Hopelessness, life dissatisfaction and boredom among older people

Research output: Contribution to journalArticlepeer-review

2 Citations (Scopus)

Abstract

Identifying frail older people, and in particular, people who are psychologically frail in a community setting is difficult. This article investigates predictors of psychological frailty and constructs a short and effective pre-detection tool for highly psychologically frail older people. The Belgian Ageing Studies, a cross-sectional study (n=28.245) was used. Measures included four items of the Geriatric Depression Scale, the psychological domain of the Comprehensive Frailty Assessment Instrument. First bivariate analyses were used. Afterwards, Chi-squared automatic interaction detector (CHAID) analysis was applied to gain an insight into the hierarchical order of predictors for high psychological frailty. Findings indicate that the combination of hopelessness and life dissatisfaction predicts high psychological frailty in 68.4% of cases. Early detection of frailty offers opportunities to start early interventions, and can delay or reduce frailty. In order to detect older people who are psychologically frail, a simple two question pre-detection tool was developed. To conclude: if a patient answers 'yes' to feeling hopeless and 'no' to having life satisfaction, this predicts with great probability (68.4%) high psychological frailty.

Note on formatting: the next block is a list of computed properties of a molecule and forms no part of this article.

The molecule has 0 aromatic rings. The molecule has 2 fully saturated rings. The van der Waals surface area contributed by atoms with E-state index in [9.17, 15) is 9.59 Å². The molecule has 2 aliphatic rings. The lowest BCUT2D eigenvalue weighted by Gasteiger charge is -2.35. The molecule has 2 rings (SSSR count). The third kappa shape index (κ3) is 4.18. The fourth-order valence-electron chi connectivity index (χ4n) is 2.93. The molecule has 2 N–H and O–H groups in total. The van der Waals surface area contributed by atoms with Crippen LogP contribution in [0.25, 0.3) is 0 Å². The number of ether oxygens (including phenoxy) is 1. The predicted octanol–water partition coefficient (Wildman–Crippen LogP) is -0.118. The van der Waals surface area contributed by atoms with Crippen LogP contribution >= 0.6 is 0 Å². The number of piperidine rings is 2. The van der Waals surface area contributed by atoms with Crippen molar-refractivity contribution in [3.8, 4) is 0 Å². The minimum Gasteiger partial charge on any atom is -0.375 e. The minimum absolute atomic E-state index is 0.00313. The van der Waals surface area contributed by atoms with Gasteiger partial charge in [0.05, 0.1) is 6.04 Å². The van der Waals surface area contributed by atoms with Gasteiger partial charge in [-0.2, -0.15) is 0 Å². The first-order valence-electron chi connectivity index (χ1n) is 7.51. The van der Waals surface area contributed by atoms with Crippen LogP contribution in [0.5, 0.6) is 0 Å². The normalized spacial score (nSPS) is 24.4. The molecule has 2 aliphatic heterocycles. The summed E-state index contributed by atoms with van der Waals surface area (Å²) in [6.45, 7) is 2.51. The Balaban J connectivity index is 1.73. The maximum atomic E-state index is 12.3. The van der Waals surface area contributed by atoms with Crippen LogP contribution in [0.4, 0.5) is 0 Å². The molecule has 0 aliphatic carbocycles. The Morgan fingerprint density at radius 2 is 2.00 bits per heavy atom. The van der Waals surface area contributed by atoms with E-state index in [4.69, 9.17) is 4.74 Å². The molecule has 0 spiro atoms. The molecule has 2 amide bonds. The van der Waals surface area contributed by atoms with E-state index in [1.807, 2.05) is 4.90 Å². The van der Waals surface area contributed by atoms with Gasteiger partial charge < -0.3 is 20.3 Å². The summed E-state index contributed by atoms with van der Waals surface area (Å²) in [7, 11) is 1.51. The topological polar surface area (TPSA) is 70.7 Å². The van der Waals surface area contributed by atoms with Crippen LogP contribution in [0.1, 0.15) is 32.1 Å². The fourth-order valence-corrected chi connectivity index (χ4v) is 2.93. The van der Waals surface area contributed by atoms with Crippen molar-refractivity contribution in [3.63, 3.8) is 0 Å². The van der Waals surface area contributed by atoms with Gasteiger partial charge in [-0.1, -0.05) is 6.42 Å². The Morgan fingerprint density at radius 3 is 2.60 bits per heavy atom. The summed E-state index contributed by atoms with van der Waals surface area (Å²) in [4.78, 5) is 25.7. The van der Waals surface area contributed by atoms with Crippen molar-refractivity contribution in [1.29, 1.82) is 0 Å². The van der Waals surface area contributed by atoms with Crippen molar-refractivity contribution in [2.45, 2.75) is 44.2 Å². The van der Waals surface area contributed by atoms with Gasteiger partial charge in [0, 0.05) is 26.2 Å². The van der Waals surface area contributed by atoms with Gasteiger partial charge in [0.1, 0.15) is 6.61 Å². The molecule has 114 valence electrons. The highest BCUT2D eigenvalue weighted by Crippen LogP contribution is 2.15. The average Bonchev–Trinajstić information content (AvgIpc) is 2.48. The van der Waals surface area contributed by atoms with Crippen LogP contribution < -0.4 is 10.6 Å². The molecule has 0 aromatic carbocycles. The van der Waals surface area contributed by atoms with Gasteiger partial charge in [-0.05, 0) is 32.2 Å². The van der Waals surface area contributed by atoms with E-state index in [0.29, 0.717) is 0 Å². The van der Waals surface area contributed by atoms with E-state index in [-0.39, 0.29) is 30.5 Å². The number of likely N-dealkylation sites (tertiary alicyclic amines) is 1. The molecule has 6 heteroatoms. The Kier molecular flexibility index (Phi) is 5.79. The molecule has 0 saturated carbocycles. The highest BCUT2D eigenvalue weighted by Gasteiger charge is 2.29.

Original languageEnglish
Pages (from-to)400-405
Number of pages6
JournalJournal of Community Health Nursing
Volume23
Issue number8
DOIs
Publication statusPublished - 2 Aug 2018

Keywords

  • Aged
  • Aged, 80 and over
  • Belgium
  • Boredom
  • Cross-Sectional Studies
  • Depression/diagnosis
  • Female
  • Frailty/diagnosis
  • Hope
  • Humans
  • Male
  • Mass Screening
  • Middle Aged
  • Personal Satisfaction

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